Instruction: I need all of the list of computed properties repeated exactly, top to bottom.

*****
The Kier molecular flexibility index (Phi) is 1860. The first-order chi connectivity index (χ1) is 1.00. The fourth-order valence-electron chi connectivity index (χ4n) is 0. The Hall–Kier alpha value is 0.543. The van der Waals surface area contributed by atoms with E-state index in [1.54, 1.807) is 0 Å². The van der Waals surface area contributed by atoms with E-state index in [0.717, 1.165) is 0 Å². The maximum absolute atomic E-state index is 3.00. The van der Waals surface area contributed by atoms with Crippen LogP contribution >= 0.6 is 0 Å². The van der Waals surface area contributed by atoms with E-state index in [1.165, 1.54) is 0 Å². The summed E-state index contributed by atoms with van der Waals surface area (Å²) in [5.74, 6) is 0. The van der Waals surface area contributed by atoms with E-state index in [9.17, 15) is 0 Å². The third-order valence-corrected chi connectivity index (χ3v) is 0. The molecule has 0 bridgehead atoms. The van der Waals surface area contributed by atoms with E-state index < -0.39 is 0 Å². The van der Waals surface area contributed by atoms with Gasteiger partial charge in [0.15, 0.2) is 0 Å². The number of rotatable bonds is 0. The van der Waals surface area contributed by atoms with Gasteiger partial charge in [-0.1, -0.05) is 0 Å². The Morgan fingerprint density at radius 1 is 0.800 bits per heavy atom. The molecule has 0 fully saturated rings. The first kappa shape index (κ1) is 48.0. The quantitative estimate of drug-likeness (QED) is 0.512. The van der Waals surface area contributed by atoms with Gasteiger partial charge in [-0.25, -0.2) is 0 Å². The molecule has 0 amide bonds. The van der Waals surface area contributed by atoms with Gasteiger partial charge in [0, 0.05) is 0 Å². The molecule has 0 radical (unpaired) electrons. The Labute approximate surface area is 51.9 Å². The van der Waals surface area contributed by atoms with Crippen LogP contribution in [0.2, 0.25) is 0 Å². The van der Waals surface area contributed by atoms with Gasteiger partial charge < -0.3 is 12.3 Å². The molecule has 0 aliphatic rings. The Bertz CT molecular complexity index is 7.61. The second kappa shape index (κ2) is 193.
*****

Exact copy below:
The Kier molecular flexibility index (Phi) is 1860. The first-order chi connectivity index (χ1) is 1.00. The fourth-order valence-electron chi connectivity index (χ4n) is 0. The Hall–Kier alpha value is 0.543. The van der Waals surface area contributed by atoms with E-state index in [1.54, 1.807) is 0 Å². The van der Waals surface area contributed by atoms with E-state index in [0.717, 1.165) is 0 Å². The maximum absolute atomic E-state index is 3.00. The van der Waals surface area contributed by atoms with Crippen LogP contribution >= 0.6 is 0 Å². The van der Waals surface area contributed by atoms with E-state index in [1.165, 1.54) is 0 Å². The summed E-state index contributed by atoms with van der Waals surface area (Å²) in [5.74, 6) is 0. The van der Waals surface area contributed by atoms with E-state index in [9.17, 15) is 0 Å². The third-order valence-corrected chi connectivity index (χ3v) is 0. The molecule has 0 bridgehead atoms. The van der Waals surface area contributed by atoms with E-state index < -0.39 is 0 Å². The van der Waals surface area contributed by atoms with Gasteiger partial charge in [0.15, 0.2) is 0 Å². The number of rotatable bonds is 0. The van der Waals surface area contributed by atoms with Gasteiger partial charge in [-0.1, -0.05) is 0 Å². The Morgan fingerprint density at radius 1 is 0.800 bits per heavy atom. The molecule has 0 fully saturated rings. The first kappa shape index (κ1) is 48.0. The quantitative estimate of drug-likeness (QED) is 0.512. The van der Waals surface area contributed by atoms with Gasteiger partial charge in [-0.25, -0.2) is 0 Å². The molecule has 0 amide bonds. The van der Waals surface area contributed by atoms with Gasteiger partial charge in [0, 0.05) is 0 Å². The molecule has 0 radical (unpaired) electrons. The Labute approximate surface area is 51.9 Å². The van der Waals surface area contributed by atoms with Crippen LogP contribution in [0.2, 0.25) is 0 Å². The van der Waals surface area contributed by atoms with Gasteiger partial charge < -0.3 is 12.3 Å². The molecule has 0 aliphatic rings. The Bertz CT molecular complexity index is 7.61. The second kappa shape index (κ2) is 193.